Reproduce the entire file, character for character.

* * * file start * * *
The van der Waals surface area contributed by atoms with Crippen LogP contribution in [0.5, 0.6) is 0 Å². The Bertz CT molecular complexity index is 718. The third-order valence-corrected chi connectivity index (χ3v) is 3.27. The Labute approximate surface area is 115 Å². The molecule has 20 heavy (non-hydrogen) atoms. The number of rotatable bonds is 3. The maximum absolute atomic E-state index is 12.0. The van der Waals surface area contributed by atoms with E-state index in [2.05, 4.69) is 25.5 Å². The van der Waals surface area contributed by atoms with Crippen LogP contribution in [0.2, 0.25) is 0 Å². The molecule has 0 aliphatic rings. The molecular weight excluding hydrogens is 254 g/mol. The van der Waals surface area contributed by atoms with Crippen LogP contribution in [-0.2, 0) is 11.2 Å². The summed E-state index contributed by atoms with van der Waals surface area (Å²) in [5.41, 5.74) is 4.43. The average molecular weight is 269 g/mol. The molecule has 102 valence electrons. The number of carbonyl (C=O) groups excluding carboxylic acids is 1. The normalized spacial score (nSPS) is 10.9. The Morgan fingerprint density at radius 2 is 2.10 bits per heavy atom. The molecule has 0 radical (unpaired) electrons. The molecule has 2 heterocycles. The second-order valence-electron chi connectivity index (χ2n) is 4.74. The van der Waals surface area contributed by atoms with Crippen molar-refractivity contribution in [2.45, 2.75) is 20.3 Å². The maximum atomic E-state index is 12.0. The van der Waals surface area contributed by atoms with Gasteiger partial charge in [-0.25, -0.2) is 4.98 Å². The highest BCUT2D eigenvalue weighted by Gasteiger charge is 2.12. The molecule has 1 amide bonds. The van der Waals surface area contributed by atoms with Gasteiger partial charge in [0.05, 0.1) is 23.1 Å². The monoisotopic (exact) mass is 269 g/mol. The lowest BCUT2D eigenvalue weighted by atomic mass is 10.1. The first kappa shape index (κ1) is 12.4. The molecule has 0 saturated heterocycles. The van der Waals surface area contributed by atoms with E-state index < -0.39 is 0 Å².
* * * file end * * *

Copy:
The van der Waals surface area contributed by atoms with Crippen LogP contribution in [0.5, 0.6) is 0 Å². The Bertz CT molecular complexity index is 718. The third-order valence-corrected chi connectivity index (χ3v) is 3.27. The Labute approximate surface area is 115 Å². The molecule has 20 heavy (non-hydrogen) atoms. The number of rotatable bonds is 3. The maximum absolute atomic E-state index is 12.0. The van der Waals surface area contributed by atoms with E-state index in [2.05, 4.69) is 25.5 Å². The van der Waals surface area contributed by atoms with Crippen LogP contribution in [0.2, 0.25) is 0 Å². The molecule has 0 aliphatic rings. The molecular weight excluding hydrogens is 254 g/mol. The van der Waals surface area contributed by atoms with Crippen LogP contribution in [-0.2, 0) is 11.2 Å². The summed E-state index contributed by atoms with van der Waals surface area (Å²) in [5.41, 5.74) is 4.43. The average molecular weight is 269 g/mol. The molecule has 102 valence electrons. The number of carbonyl (C=O) groups excluding carboxylic acids is 1. The normalized spacial score (nSPS) is 10.9. The Morgan fingerprint density at radius 2 is 2.10 bits per heavy atom. The molecule has 0 radical (unpaired) electrons. The molecule has 2 heterocycles. The second-order valence-electron chi connectivity index (χ2n) is 4.74. The van der Waals surface area contributed by atoms with Crippen molar-refractivity contribution in [2.45, 2.75) is 20.3 Å². The maximum atomic E-state index is 12.0. The van der Waals surface area contributed by atoms with Gasteiger partial charge in [-0.25, -0.2) is 4.98 Å². The highest BCUT2D eigenvalue weighted by Gasteiger charge is 2.12. The molecule has 1 amide bonds. The van der Waals surface area contributed by atoms with Gasteiger partial charge in [0.05, 0.1) is 23.1 Å². The monoisotopic (exact) mass is 269 g/mol. The lowest BCUT2D eigenvalue weighted by atomic mass is 10.1. The first kappa shape index (κ1) is 12.4. The molecule has 0 saturated heterocycles. The van der Waals surface area contributed by atoms with E-state index < -0.39 is 0 Å².